It’s nice to have one in the bag, especially when that discovery includes the most prolific shale test in North America.

Apache Corp. is estimating a net 48 Tcf in recoverable gas from its 430,000 acres in the Liard Basin, a geological natural gas treasure trove in northeast British Columbia that spills across the borders into the Northwest and Yukon territories.

Natural gas may be the wrong answer at the moment with prices below $3 per Mcf, stubbornly rising production, and nagging forecasts for a multiyear low-price environment, but Apache’s Liard discovery positions the company for the transformation under way as an isolated North American natural gas market begins globalization.

Apache’s Liard Basin Lower Besa River First Black shale discovery is the westernmost of a handful of headline Canadian gas basins that include the Horn River, the prospective Cordova Embayment and the Montney shale. That 48 Tcf in the Liard (out of 201 Tcf gas in place) compares favorably to original estimates of 49 Tcf recoverable from the Marcellus ( now ranging up to 84 Tcf ) and 60 Tcf recoverable from the Haynesville.

So yes, Apache’s discovery is big.

Apache’s Liard holdings currently lie in a core covering 60 by 40 miles. The Lower Besa shale originates in a structurally stable, organic-rich marine environment with little clastic influx in quartz-filled deposits 400 to 1,000 feet thick inside a good boundary sequence.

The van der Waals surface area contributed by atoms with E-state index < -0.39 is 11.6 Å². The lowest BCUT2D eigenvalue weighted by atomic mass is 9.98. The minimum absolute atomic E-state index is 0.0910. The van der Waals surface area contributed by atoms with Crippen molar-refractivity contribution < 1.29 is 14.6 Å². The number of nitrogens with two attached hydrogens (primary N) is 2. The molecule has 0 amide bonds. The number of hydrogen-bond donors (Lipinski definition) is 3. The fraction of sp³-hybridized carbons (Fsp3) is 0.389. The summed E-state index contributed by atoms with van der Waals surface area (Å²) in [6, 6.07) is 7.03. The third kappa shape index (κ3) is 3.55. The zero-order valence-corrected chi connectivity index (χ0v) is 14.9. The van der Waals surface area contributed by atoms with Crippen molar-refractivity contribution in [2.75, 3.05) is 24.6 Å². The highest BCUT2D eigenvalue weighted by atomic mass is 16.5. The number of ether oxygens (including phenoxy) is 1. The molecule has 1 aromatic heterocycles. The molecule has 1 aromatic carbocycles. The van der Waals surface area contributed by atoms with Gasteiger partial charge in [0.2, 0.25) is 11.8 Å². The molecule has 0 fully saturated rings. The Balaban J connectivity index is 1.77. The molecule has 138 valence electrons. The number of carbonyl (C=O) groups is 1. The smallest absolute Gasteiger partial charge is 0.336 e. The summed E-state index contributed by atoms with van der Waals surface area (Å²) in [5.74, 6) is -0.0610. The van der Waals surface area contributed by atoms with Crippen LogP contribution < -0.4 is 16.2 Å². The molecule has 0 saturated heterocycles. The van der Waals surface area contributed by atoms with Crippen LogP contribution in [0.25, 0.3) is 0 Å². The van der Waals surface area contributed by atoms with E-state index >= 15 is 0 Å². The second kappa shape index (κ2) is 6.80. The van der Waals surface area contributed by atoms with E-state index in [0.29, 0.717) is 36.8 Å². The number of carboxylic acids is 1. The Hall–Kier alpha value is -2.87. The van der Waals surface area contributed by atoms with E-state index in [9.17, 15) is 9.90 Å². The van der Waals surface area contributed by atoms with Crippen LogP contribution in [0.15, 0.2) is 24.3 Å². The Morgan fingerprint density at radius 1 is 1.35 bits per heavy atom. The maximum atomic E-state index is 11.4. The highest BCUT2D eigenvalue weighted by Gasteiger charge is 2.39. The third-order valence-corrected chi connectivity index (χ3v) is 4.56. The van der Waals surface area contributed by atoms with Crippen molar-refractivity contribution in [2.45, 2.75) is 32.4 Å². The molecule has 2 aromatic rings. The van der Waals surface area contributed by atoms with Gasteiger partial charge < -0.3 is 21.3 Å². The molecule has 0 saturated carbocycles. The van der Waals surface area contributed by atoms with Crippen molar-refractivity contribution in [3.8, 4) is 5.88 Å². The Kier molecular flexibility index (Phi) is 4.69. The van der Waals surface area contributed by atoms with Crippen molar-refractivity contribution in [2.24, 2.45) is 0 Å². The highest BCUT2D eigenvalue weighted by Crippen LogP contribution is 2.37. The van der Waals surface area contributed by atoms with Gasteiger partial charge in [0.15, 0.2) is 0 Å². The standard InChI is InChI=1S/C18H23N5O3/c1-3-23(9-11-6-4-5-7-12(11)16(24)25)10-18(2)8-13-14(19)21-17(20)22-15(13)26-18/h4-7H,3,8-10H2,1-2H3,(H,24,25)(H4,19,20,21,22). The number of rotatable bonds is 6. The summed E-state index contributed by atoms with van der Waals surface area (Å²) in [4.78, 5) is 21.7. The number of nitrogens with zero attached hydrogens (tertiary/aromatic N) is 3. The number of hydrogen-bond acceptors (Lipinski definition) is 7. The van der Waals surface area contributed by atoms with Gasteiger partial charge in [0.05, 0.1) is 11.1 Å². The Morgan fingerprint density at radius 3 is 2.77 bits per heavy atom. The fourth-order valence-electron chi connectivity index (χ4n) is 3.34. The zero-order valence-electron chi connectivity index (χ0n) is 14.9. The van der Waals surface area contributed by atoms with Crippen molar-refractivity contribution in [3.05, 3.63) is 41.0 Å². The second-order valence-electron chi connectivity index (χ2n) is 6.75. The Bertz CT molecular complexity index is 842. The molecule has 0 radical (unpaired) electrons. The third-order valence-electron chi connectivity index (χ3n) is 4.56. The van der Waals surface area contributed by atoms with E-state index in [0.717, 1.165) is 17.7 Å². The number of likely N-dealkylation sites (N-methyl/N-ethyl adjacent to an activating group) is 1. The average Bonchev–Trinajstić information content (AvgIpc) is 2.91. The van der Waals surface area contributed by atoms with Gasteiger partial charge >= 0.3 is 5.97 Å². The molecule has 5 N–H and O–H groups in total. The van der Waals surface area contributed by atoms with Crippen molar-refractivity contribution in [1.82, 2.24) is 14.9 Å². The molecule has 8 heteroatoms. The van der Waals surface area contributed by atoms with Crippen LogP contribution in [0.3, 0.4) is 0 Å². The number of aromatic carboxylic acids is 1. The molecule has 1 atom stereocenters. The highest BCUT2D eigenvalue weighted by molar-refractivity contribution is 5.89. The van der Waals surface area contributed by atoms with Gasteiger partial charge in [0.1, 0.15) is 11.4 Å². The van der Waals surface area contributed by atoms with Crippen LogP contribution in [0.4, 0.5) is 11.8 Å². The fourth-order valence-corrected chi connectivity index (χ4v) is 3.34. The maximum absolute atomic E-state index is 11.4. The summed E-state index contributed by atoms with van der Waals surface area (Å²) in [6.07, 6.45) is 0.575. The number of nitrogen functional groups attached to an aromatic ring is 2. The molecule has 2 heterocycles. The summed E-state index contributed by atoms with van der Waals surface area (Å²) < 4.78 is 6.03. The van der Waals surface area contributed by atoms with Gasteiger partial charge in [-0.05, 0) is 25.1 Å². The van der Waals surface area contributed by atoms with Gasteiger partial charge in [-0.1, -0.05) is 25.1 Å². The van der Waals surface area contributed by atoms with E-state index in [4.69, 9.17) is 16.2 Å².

“It has high pressure, it’s very brittle and it’s thick. Those are the three things that separate the Liard from most other basins,” notes Rob Spitzer , Apache Corp.’s vice president for Canadian exploration and a 30-year veteran in the western Canadian sedimentary basin (WCSB).

Work in the Liard commenced in 2007 following development in the Horn River, 60 miles east where Apache has been active since 2004. Apache’s geological team understood there were other regional plays besides the Horn River and opted to prospect in Liard while everyone was focused on Horn River.

The company drilled a vertical test in 2009, the D 28 B well, executed a single frac on a gas-saturated column of 708 feet and produced a 30-day IP of 4.6 MMfcd. The D 28 was followed in 2010 by a horizontal well, the D 34 K, with six frac stages, resulting in a 21 MMcfed 30-day IP.

This is the well that generated headlines two years later when Apache released results during its